With the clock ticking toward a possible US government shutdown, the US Senate voted unanimously Wednesday to advance a stopgap spending bill.
The 100-0 vote masked deep divisions within Congress over how to thrash out a measure that funds government operations beyond Monday, the final day of the current fiscal year.
The Senate will now debate legislation passed by the House of Representatives that funds government through December 15, but which also strips President Barack Obama's three-year-old health care law of all its funding.
The Senate's Democratic majority leader Harry Reid has vowed to strip the bill of this health care provision, insisting that nothing that defunds so-called "Obamacare" will pass his chamber.
Reid said he will also amend the bill to fund government until November 15 instead of mid-December.
The Senate is on track to pass its legislation "sometime on Sunday," Reid said, leaving the lower house 48 hours or less to either pass the amended bill or send a re-worked counteroffer back to the Senate.
"I would hope we can expedite this," Reid said. "We have a lot to do and I hope we can get there as quickly as we can."
If no deal is reached, many government agencies would shut down from Tuesday, and hundreds of thousands of federal workers would be ordered to stay home with no pay.
Conservative Senator Ted Cruz took to the floor on Tuesday for an extraordinary, 21-hour speech railing against Obamacare as "the biggest job killer in this country.
"The American people want to stop this madness, and so do I," Cruz said.
Many Republicans have expressed opposition to the strategy, warning it could leave insufficient time for the House to consider the Senate measure.
They said Republicans would be blamed for a shutdown debacle and it would hurt the party's standing with voters.
Meanwhile, a congressional source said House Republicans were considering reworking their budget measure to include a one-year delay of Obamacare's so-called individual mandate, which requires nearly all Americans to have insurance by January 2014 or pay a fine.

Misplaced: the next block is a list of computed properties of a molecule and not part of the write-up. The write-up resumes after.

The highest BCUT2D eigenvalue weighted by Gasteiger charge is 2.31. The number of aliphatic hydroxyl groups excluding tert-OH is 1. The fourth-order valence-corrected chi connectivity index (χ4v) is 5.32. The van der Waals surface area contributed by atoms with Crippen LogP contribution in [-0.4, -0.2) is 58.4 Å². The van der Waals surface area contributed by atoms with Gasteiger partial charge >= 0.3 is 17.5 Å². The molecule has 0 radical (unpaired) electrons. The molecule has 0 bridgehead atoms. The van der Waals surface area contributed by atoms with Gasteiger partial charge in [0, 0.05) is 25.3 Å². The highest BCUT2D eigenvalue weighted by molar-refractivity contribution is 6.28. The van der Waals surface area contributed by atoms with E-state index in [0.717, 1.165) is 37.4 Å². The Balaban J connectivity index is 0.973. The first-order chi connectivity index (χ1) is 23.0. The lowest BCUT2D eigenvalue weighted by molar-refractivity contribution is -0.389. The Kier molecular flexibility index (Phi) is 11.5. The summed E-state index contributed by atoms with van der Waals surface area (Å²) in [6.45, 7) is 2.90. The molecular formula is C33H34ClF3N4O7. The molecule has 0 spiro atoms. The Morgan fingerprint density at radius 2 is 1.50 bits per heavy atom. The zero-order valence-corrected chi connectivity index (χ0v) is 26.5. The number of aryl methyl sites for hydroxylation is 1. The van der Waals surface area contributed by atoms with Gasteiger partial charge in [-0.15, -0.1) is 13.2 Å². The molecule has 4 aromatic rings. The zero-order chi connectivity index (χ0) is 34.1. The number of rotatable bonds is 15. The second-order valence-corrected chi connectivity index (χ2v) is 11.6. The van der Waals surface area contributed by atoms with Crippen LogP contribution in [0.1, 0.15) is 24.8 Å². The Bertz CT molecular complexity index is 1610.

"It is an option that some people like," a Republican aide told AFP.
The House Republican caucus is expected to meet early Thursday to mull its options.
Democrats warn that including health care fights in the budget negotiations is flirting with disaster.
"They're going to take us right to the brink," Senator Dick Durbin fumed.
White House spokesman Jay Carney weighed in, saying "it would be irresponsible to not fund the essential functions of the government out of ideological pique."
As lawmakers squabble over the way forward, another fiscal crisis -- the need to raise the US debt ceiling -- was rapidly approaching.
Treasury Secretary Jacob Lew warned that the government will reach its statutory debt cap by October 17, and that failure to raise it would lead to "catastrophic" default.
"If we have insufficient cash on hand, it would be impossible for the United States of America to meet all of its obligations for the first time in our history," Lew said in a letter to House Speaker John Boehner.
Lew urged Congress to "act immediately" and increase the borrowing ceiling, which has been locked at $16.7 trillion since May.
Some Republicans suggest turning the debt debate into the next Obamacare battle front, saying the House could pass a measure this week that raises the debt ceiling but delays elements of the health law.
House Democratic leader Nancy Pelosi is squarely opposed to that approach, and she crafted a letter to Obama signed by 185 members of her House caucus warning that a default "would cause immediate and irreparable harm" to America's economy.
"We will support a clean extension of the debt ceiling when the House takes up this issue," Pelosi wrote.
During a bruising 2011 budget battle, the matter of raising the debt ceiling was wrapped into the spending fight, and Lew reminded lawmakers that the 2011 impasse "caused significant harm to the economy."
That fight was resolved just hours before Treasury could have defaulted, but nevertheless led to an historic downgrade of the US credit rating, the first time the United States has ever lost its AAA status with Standard & Poor's.